The slide from grace is really more like gliding
And I've found the trick is not to stop the sliding
But to find a graceful way of staying slid
Super Contributor
marty56
Posts: 5,696
Registered: ‎10-06-2007
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Re: FICO doesn't understand the credit card game

Why is someone in the position to pay off their mortgage in cash and always PIF each month.  Interested in their FICO score?  Interest rates on cards would be irrelevant and if you can pay all the charges off each month, why not just write a check or use a debit card?
 
I understand most credit card companies report on the statement date so you would have to PIF by the statment date so you would still be playing the FICO game.
11/28/2014 FICO: EQ: 796 EX:788 TU:803
Senior Contributor
Noah_Bodie
Posts: 4,635
Registered: ‎03-11-2007
0

Re: FICO doesn't understand the credit card game



just_curious wrote:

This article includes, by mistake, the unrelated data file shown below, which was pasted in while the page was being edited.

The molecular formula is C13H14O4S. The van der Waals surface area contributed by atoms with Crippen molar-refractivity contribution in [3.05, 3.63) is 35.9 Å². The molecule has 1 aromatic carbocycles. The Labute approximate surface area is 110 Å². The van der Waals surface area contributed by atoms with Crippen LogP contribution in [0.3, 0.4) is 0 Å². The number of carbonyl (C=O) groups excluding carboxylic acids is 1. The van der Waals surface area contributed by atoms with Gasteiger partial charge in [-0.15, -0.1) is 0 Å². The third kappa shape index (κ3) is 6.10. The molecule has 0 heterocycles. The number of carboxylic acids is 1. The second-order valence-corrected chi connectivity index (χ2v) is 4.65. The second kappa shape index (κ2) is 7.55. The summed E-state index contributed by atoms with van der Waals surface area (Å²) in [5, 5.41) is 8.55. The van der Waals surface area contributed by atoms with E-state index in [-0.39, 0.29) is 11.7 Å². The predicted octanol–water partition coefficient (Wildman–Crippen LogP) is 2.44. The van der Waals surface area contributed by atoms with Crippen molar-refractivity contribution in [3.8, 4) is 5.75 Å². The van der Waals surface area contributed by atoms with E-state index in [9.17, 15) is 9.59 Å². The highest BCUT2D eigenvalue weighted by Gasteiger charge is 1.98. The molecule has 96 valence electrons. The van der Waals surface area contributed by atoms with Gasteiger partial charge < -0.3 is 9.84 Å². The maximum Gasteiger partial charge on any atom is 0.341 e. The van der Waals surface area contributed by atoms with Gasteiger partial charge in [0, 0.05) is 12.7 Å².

according to FICO, I charge too much compared to my credit limits
...
Why no mortgage?  I paid it off in cash with the proceeds of one of the companies I sold a few years ago.
...
And, of course, the idea I use too much of my credit limits is sort of funny when two of my AMEX cards have no limits at all.
...
I saw in the mentioned thread the idea that income and wealth don't matter but only the willingness to actually make payments in full and on time.  Well, I have for over three decades, yet I rank in the middle of the US population?  It's nuts.

I think it's you, just_curious, who truly doesn't understand the CC game.